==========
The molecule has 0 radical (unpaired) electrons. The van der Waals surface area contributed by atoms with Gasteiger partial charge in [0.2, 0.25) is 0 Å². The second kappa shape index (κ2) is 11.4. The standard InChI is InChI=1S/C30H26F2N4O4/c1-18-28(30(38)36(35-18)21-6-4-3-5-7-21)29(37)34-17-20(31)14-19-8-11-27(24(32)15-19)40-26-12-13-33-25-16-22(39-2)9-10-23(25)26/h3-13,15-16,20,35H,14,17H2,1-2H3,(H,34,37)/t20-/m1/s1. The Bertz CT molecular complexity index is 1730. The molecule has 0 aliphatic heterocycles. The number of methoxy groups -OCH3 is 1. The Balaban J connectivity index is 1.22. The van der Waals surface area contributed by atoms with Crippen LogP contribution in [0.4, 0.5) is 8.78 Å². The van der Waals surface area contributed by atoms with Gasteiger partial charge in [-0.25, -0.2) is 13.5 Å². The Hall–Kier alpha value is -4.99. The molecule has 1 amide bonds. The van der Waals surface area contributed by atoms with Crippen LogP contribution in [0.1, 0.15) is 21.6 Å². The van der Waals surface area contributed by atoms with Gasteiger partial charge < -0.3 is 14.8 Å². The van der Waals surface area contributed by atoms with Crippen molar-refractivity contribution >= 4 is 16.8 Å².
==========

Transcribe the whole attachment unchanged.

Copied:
The molecule has 0 radical (unpaired) electrons. The van der Waals surface area contributed by atoms with Gasteiger partial charge in [0.2, 0.25) is 0 Å². The second kappa shape index (κ2) is 11.4. The standard InChI is InChI=1S/C30H26F2N4O4/c1-18-28(30(38)36(35-18)21-6-4-3-5-7-21)29(37)34-17-20(31)14-19-8-11-27(24(32)15-19)40-26-12-13-33-25-16-22(39-2)9-10-23(25)26/h3-13,15-16,20,35H,14,17H2,1-2H3,(H,34,37)/t20-/m1/s1. The Bertz CT molecular complexity index is 1730. The molecule has 0 aliphatic heterocycles. The number of methoxy groups -OCH3 is 1. The Balaban J connectivity index is 1.22. The van der Waals surface area contributed by atoms with Crippen LogP contribution in [0.4, 0.5) is 8.78 Å². The van der Waals surface area contributed by atoms with Gasteiger partial charge in [-0.25, -0.2) is 13.5 Å². The Hall–Kier alpha value is -4.99. The molecule has 1 amide bonds. The van der Waals surface area contributed by atoms with Crippen LogP contribution in [0.1, 0.15) is 21.6 Å². The van der Waals surface area contributed by atoms with Gasteiger partial charge < -0.3 is 14.8 Å². The van der Waals surface area contributed by atoms with Crippen molar-refractivity contribution >= 4 is 16.8 Å².